Reach deep into yourself for the resources to make it through

A spectacular part of Ferrand-Prévot’s 2019 season return to form was taking the rainbow stripes at Mont Sainte-Anne in 2019, claiming a second XCO mountain bike World Champion title in the process. But it nearly wasn’t so; caught up in the moment, Ferrand-Prévot had miscounted the laps, believing she had one less to do. How did finding out she had one more lap to go affect her performance? Well, it only made her more determined.

“It was an amazing and strong feeling to cross the finish line as the new XCO world champion!” she explains. “It was a kind of revenge on all the hard times I had to go through, that gave such an intense taste to that moment! Concerning that ‘unexpected extra lap’, well, I knew I rode the hardest so it was out of question for me not to reap the fruits of all the efforts I had made! When you live such moments, you find deep in you the resources you need to reach your goal.”

Smiles all around for the newly crowned World Champ

© Bartek Woliński

Set your own parameters of success

Not all setbacks have occurred on the bike, of course. As a child, Ferrand-Prévot’s mother thought riding bikes wasn’t ‘girly’ enough and signed her up to ice skating instead. Thankfully, Ferrand-Prévot stuck to her guns.

“I explained to my mother that I couldn’t stand to be judged,” she says. “[Ice skating] had given me a strong feeling of unfairness, and competing has nothing to deal with that kind of inequity. That’s why I love the bike so much; if you’re the strongest, you’ll be the first (except if you have mechanical problems, for sure, but your performance doesn’t depend on somebody else’s judgement). As my mother and my father ride bikes, well, after that first unconvincing figure skating experience it was easy to come back to riding.”

Appreciate the now

Something you might not know about Ferrand-Prévot is that she has a tattoo that reads ‘life is a joke’ on the back of her neck. The story behind it has driven her career for the last few years, as she explains.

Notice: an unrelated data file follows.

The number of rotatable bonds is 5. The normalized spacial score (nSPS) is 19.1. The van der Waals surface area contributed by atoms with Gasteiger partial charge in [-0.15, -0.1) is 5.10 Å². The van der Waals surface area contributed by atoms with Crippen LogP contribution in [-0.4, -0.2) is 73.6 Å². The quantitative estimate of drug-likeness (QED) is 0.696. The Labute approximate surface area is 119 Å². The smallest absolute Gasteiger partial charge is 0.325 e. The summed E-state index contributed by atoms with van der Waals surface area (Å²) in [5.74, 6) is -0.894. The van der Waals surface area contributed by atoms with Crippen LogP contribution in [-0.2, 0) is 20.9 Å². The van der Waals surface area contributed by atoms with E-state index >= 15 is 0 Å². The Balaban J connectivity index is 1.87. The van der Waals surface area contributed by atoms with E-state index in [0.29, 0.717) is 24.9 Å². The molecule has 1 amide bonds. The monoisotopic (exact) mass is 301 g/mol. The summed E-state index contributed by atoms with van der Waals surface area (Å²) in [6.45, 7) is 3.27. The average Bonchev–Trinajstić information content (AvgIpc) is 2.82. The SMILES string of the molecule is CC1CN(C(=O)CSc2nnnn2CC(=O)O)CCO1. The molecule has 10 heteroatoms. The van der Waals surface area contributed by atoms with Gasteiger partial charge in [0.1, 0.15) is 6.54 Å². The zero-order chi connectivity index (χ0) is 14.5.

You just have to appreciate the moments you’re living. Try to stay present.

Pauline Ferrand-Prévot poses for a portrait during UCI XC World Cup in Nove Mesto na Morave, Czech Republic on May 26, 2019.

Pauline Ferrand-Prévot

Cross-country, cyclocross, road racing

“It’s a kind of mantra I made at the end of 2018,” Ferrand-Prévot says. You know, I was so high with my three world titles in 2015 and so low after the Rio’s Olympic just one year later. [The tattoo] is a way to remember that you mustn’t take yourself too seriously, because life can play with you in the most unexpected ways. You just have to appreciate the moments you’re living. Try to stay present.

Sprint victory

© Bartek Woliński

Believe in your capabilities

From missing a flight to having no luggage show up, the life of an international professional athlete is uncertain to say the least. The one mantra that keeps Pauline Ferrand-Prévot going when the unexpected occurs?

“Since Rio, I know that anything can happen,” she says. “But, as the 2019 season demonstrated, I also know I can trust myself to face any situation. I’ll always find my way.”